We are not enslaved

I found a fascinating discussion of the idea of being enslaved in my pre-Passover reading which I wanted to share.  The Netivot Shalom in his discussion of the haggadah discusses the idea of what we mean when we say in the haggadah, “If G-d had not taken our ancestors out of Egypt, we and our children and our children’s children would still be enslaved to Pharoah.”  The question that is posed is what does it mean to be “enslaved to Pharaoh” as opposed to any of our other exiles, when we were subjugated to different kingdoms and empires.  He answers that the slavery in Egypt was unique in that it was not just an enslavement of the body, but of the mind as well.  We are taught that the people had descended to the 49th level of Tumah and if they had stayed in Egypt longer, they would not have been redeemed.  In other words, the enslavement went beyond physical labor but was a spiritual enslavement as well.  The other exiles, as the Slonimer explains, were merely of a physical nature.  Hence, Egypt we would have remained enslaved if G-d didn’t redeem us, but not in any other exile.

After having read that, I came across the following from Chief Rabbi Lord Jonathan Sacks which echoed this sentiment (p. 14 Chief Rabbi’s Haggadah):

In the Kovno ghetto in the early 1940s an extraordinary scene took place on morning in the makeshift synagogue.  The Jews in the ghettto had begun to realize the fate that lay in store for them.  They knew that none of them would escape, that the work camps to which they would be transported were in fact factories of death.  And at the morning service, the leader of the prayer, an old and pious Jew, could finally say the words no longer.  He had come to the blessing in which we thank G-d for not having made us slaves.  He turned to the congregation and said: ‘I cannot say this prayer.  How can I thank G-d for my freedom when I am now a prisoner facing death?  Only a madman could say this prayer now.’

Some members of the congregation turned to the rabbi for advice.  Could a Jew in the Kovno ghetto pronounce the blessing thanking G-d for not having made him a slave?  The rabbi replied very simply.  ‘Heaven forbid that we should abolish this blessing now.  Our enemies wish to make us their slaves.  But though they control our bodies they do not own our souls.  By making this blessing we show that even here we still see ourselves as free men, temporarily in captivity, awaiting G-d’s redemption.’

Netivot Shalom on Prayer 3

The Netivot Shalom quotes a piece of Gemara based on the last week’s Torah portion, בשלח.  BT Sotah 30a describes how at the splitting of the sea, even the infant on its mother’s knee and the baby breastfeeding, experienced the שכינה and sang out in praise the words זה אלי ואנוהו, this is my G-d and I will glorify Him.   R. Berezovsky discusses how this shows that it is an essential element of the Israelite to feel an innate sense of needing to praise G-d in song, through the use of poetics.  This Gemara also teaches the idea of a sophisticated simplicity.  The infant recognizes the granduer of the divine but as an infant, there is no rationalization.  It is simply “This is My G-d and I will glorify Him.”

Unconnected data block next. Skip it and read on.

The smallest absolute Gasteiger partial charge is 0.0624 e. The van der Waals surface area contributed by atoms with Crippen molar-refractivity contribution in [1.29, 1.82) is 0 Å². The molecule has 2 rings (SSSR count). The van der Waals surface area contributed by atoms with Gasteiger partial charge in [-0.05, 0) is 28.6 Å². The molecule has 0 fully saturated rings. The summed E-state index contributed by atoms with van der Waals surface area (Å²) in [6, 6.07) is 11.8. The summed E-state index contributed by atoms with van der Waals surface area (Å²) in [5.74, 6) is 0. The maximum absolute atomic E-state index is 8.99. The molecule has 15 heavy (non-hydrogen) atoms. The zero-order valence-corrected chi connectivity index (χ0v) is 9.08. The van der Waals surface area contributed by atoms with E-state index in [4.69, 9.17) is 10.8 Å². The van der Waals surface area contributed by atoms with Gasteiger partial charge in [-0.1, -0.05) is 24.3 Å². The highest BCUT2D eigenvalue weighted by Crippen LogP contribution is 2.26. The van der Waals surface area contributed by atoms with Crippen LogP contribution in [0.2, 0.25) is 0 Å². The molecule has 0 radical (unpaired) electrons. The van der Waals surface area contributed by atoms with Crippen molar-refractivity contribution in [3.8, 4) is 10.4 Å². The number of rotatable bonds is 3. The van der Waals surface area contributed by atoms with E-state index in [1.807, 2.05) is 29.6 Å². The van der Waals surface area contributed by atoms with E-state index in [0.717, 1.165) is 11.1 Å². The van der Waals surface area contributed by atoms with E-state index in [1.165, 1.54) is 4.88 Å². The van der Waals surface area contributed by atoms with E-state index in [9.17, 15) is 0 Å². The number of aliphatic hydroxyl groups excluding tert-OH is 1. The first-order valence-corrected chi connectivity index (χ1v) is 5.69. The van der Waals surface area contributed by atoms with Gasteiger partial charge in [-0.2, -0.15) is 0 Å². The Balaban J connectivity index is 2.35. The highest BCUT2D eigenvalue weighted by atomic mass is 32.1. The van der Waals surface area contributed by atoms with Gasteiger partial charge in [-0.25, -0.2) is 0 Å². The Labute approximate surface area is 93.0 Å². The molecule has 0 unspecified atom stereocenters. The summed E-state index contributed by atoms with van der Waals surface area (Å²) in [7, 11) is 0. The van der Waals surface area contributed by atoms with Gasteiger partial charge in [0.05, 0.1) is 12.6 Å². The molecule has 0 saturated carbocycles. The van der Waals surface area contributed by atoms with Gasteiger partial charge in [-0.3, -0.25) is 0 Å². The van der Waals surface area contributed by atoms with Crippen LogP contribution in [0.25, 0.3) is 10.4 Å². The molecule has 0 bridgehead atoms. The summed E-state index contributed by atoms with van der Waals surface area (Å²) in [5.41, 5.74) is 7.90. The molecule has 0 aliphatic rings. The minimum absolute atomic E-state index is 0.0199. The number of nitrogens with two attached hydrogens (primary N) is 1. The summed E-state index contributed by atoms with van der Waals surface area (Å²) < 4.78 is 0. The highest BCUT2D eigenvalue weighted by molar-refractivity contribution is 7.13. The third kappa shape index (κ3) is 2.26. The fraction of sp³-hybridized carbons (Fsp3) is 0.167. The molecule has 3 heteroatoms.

Netivot Shalom on Prayer 2

In discussing the concept of prayer being worship of the heart, R. Berezovsky presents a fascinating interpretation of a passage in BT Berachot 8a.  The Talmud states:  “R’ Hisda said that a person must always enter through two entrances and then pray.”   This passage has a few meanings.  Some read this literally, that a synagogue needs two entrances before the sanctuary.  If we look at most synagogues, the sanctuary is not immediately at the entrance of the synagogue.  There is at least one additional door to enter before the sanctuary.  R. Berezovsky reads this passage as referring to two levels a person must achieve before reaching the place of prayer.  The first is to rid one’s mind of all extraneous thoughts, only focusing on our worship of G-d.  The second door is to then work towards unifying and pairing with the divine. Only once we reach those two levels can we truly be praying, which is the worship of the heart.

Netivot Shalom on Prayer

In the modern Hasidic work, Netivot Shalom, R. Shalom Noah Berezovsky, the previous Slonimer Rebbe of Jerusalem, discusses the concept of how asking for our needs can be considered part of תפילה.  His question is predicated on the equation of prayer with service of the heart (עבודה שבלב).   If we are serving G-d through our words, it would seem antithetical to be asking G-d for our needs.

R. Berezovsky argues that part of prayer, based on the R. Chaim of Brisk’s famous essay on Rambam’s view of prayer, is to be focused on standing before G-d.  When we are truly focused on where our prayers are directed, we bring about a connection between ourselves and G-d.  As such, when we are pouring our hearts out the G-d, we are connecting to G-d, for we are recognizing that it is only G-d that can truly provide for our needs and remove our troubles.